Maelog is a Cardiff-based collaboration of Galician and Welsh artists that explores the links between the traditional folk music of both Celtic shores.
Maelog’s music is a well-balanced brew blending the contagious effervescence of Galician music with the melodic charm by which Welsh folk has always been renowned. Traditional Galician drums like bombo, tamboril, pandeireta, peitoque… drive the rhythms; guitar and bouzouki nimbly paint the harmonies, allowing the Welsh fiddles to soar in melody and counterpoint. Through it all, the effortless energy and purity of the gaita, the Galician bagpipes, will have you throwing your arms in the air and your feet won’t stop. The frothy head over this bold new flavour of sound are the Galician and Welsh voices, which spill traditional and contemporary songs over the side of the glass.
The five-piece formed in 2014 and have since performed in several Welsh folk festivals like Sesiwn Fawr Dolgellau, Cwlwm Celtaidd in Porthcawl and also the Hay Festival where they supported Grammy Award-winners Tinariwen and were recorded for BBC Radio 3’s World on 3. The band also travelled to Galicia in 2014, where they performed at the Espazo Activo da Ulla festival in Vedra and also in the fringe events of WOMEX 14 in Santiago de Compostela.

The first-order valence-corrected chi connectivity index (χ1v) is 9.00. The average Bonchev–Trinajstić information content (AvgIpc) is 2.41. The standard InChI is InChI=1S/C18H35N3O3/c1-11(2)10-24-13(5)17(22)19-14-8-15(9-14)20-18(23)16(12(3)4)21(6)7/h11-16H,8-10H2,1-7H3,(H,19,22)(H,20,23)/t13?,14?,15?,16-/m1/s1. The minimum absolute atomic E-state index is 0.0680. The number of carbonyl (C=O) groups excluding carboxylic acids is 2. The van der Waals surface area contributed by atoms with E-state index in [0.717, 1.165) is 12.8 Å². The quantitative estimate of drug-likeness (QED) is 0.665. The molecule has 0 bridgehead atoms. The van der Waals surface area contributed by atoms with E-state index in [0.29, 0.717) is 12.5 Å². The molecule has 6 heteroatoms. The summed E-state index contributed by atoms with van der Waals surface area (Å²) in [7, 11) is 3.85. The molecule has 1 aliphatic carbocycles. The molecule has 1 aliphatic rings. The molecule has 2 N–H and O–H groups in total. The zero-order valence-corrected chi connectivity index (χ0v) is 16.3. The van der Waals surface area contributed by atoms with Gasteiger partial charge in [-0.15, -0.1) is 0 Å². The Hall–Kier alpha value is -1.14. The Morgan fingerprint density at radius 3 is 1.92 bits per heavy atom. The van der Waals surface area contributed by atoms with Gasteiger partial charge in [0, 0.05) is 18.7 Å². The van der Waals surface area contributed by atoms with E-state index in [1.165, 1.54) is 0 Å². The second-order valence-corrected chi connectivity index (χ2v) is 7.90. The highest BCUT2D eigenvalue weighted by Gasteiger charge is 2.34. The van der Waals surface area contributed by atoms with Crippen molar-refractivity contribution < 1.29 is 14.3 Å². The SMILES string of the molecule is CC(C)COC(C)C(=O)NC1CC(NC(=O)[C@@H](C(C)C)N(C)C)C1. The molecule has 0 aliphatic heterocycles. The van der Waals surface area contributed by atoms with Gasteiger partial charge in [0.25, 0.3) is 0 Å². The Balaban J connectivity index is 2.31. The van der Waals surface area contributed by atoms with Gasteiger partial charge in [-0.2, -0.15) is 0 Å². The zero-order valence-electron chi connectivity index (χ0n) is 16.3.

Maelog take their name from Sant Maelog, a 6th century pre-congregational Saint whose church still exists at Llanfaelog, Anglesey. During this period of growing unrest many Britons were displaced, fleeing from the invading Germanic tribes of Angles, Saxons and Jutes. Some of them made their way first to Brittany and then on further south, finally landing on the north coast of the Iberian Peninsula, in what is today known as Galicia. Here they settled and the Welsh speaking colony became known as ‘Bretoña’, with a certain Mailoc named in 572 as their bishop. Whether or not Maelog and Mailoc are the same man is unclear, but the Galician-based Brittonic colony existed and its influence on Galician place names still persists.
The band likes to create musically the trip that they imagine Maelog making from Welsh shores onto
the Galician ones.
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